5 Pieces of Writing Advice I Paid for That Are Actually Terrible
As someone who has not-so-proudly taken at least $1000 worth of writing courses I found on Medium, I can tell you the best thing they’re good for is meeting other writers and getting you to hit publish. Other than that, it’s usually just some dude trying to come up with enough content to make you feel like the price tag was worth it.
The last time I checked, you don’t have to actually pay anyone to do either of those things, you just have to do them.
But these courses promise us other great things too like:
“Make an extra $100,000 writing online every month.”
“Learn the strategy that made me $300 billion writing online.”
Of course, once you’ve taken the course (heh), any success you have is proof that the course works, and every idea in that course is now certified gold! Of course!
So you keep on worshipping a bunch of ideas some “pro writer” used to pad his class syllabus, accepting it as valuable writing advice. Well, I love to break it to you: some of it’s downright terrible. Today I’m gonna single out which writing advice is the worst and why.
Do a research project
Unless your name is Sean Kernan and you have the unlimited power to pluck interesting stories out of thin air that feel like something you’d find on a Snapple cap you should probably stay away from this. Far away.
Research is going to be boring for both you and your reader. Why should I read your story instead of Wikipedia? I probably shouldn’t. It’s not like you’re an expert on the topic. Are you bringing something new to the table?
Beginning writers aren’t going to have the X factor they need to pull this off. Even experienced writers still struggle with this. I’m not gonna lie, I do too.
Interview people for a story
Let’s say you’re in the early stages of your writing career but you’re not confident enough to really go for it without purchasing a writing course. There’s no way in hell you’re going to be ready to do an interview.
Do you even know what kind of questions to ask an interviewee to get the information you need for a good story? Because a straight-up Q and A style interview is going to flop unless you’re talking to the most interesting person on earth. Spoiler alert: you’re not.
And if you have the skills to not only 1) conduct a good interview, but 2) fashion it into an engaging story, you should probably be working for a major publication and not fishing for pennies on Medium.
Use questions from readers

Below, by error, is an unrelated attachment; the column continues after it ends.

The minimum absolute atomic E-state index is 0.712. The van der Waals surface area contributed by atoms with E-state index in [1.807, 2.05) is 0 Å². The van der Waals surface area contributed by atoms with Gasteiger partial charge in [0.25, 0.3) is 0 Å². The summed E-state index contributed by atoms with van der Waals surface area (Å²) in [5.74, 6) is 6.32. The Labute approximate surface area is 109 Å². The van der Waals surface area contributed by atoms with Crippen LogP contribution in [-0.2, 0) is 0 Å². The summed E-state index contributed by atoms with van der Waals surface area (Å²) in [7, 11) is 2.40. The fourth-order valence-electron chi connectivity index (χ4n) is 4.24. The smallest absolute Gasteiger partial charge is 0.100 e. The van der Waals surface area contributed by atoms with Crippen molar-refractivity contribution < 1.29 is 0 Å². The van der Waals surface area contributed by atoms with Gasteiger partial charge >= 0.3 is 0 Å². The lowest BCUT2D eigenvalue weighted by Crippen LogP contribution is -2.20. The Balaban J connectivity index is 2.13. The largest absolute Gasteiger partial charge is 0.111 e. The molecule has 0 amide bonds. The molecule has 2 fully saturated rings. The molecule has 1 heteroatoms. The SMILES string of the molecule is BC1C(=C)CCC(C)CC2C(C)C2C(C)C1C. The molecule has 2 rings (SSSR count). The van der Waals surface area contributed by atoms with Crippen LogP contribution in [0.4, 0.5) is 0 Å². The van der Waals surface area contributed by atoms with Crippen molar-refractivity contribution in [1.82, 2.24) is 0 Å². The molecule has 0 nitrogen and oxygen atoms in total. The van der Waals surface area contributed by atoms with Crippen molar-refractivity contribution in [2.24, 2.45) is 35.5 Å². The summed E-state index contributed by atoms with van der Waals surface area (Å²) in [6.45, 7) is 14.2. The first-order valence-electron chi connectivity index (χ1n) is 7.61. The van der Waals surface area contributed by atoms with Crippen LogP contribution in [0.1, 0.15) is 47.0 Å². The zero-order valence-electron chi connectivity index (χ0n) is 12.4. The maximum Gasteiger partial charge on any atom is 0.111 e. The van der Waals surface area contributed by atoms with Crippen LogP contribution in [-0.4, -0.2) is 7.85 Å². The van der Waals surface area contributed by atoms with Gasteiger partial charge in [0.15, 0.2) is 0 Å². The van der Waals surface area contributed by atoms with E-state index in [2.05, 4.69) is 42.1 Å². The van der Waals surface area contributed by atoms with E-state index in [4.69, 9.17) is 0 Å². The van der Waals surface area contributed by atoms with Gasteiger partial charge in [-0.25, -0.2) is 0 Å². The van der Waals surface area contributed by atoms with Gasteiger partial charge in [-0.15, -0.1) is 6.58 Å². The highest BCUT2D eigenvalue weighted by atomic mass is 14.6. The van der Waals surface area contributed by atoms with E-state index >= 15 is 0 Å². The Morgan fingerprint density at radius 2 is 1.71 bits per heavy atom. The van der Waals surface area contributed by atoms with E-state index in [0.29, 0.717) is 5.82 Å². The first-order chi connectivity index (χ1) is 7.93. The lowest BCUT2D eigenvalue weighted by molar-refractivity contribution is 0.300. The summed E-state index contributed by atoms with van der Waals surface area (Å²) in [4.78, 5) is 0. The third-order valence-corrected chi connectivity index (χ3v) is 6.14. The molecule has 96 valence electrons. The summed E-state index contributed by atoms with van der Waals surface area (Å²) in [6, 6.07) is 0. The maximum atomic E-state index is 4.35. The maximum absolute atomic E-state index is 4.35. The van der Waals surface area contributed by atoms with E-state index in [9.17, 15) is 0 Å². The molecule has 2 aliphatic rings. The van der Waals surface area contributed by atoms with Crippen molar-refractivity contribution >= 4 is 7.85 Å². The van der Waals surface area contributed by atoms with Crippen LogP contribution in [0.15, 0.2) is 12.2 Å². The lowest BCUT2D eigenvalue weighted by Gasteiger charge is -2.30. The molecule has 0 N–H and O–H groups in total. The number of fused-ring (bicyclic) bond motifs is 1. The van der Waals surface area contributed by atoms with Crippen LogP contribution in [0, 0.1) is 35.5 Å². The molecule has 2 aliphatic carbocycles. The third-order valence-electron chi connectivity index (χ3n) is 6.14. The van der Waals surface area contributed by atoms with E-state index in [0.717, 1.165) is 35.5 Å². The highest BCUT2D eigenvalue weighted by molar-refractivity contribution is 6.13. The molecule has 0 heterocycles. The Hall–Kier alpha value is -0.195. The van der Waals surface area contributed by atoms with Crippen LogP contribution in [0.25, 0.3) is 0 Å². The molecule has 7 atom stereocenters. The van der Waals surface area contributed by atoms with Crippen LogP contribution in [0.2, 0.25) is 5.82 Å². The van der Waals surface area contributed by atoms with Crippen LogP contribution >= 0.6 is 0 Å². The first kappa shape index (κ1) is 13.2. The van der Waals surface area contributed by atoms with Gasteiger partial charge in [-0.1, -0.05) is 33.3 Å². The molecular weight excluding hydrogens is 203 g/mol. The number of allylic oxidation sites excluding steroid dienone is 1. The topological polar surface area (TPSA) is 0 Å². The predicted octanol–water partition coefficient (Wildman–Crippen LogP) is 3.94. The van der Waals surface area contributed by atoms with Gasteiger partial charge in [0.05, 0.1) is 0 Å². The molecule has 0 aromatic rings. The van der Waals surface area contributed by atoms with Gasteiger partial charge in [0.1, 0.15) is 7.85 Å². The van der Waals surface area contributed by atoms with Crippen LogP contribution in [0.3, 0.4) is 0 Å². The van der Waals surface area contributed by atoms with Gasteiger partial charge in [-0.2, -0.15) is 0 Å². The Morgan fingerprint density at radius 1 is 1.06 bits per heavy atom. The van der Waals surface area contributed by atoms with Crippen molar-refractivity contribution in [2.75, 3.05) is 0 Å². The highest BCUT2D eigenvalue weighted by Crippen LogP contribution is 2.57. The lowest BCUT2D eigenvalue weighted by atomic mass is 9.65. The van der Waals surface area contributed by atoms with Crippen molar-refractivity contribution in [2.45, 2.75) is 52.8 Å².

I don’t know what level you have to reach for readers to give enough of a shit what you think to ask you questions, but it’s definitely not beginner level.
I’m not sure if anyone has ever asked me a question, let alone have enough people done it that I’m able to choose from those questions to come up with a new idea for a story.
This advice feels very “let them eat cake”-ish; the advice-giver is so far out of touch with the experience of most writers that they suggest things that clearly won’t work for them. Most of us aren’t getting our brains picked, dude.
Repurpose or summarize existing content
If you have enough content that you can summarize and repurpose it then you probably don’t need anyone else’s writing advice.
This honestly doesn’t even qualify as writing advice. It’s more like, remember that thing you already wrote? Just shine it up a little and republish it. Nobody will know.
Is it a decent hack or a strategy? Sure, but it’s not gonna help someone who needs to know how to write more shit. How to keep the writing machine going. How to refill your writer's oil. This is just a cheap trick to milk the Medium cow, and most writers can’t take advantage of it.
Edit your writing
Telling writers they need to edit isn’t bad advice in and of itself. It’s the level of editing suggested that’s terrible.
Yes, you need to edit your writing to make sure there aren’t any ridiculous scandal-causing typos or whole words missing. What you write has to make sense.
What you don’t need to do is “remove all extraneous words” and whittle your writing down to the bone. You don’t need to remove an aside or a short anecdote just because it didn’t serve the purpose of the story enough. If you like it, keep it.
So-called “filler” words can add flavor. Don’t cut your personality out of your own writing in the name of “editing.”
Besides, plenty of top writers publish filibuster length pieces that could have been half as short and twice as strong.
The only writing advice you need
You’d rightfully expect advice you paid for to be the best of the best, but sometimes it’s straight booty. So what advice is worth it then? What wisdom shall guide us on our writing journey if not the high ticket holy scriptures of Medium Jesus?
Well, Kris Gage said it best actually:
Have something to write, and then write it.
That’s all there is to it. It’s that simple. If the advice you’re getting isn’t some variation of how to “just live your life and pull pieces out of it that made you feel something” then it’s probably not writing advice you actually need.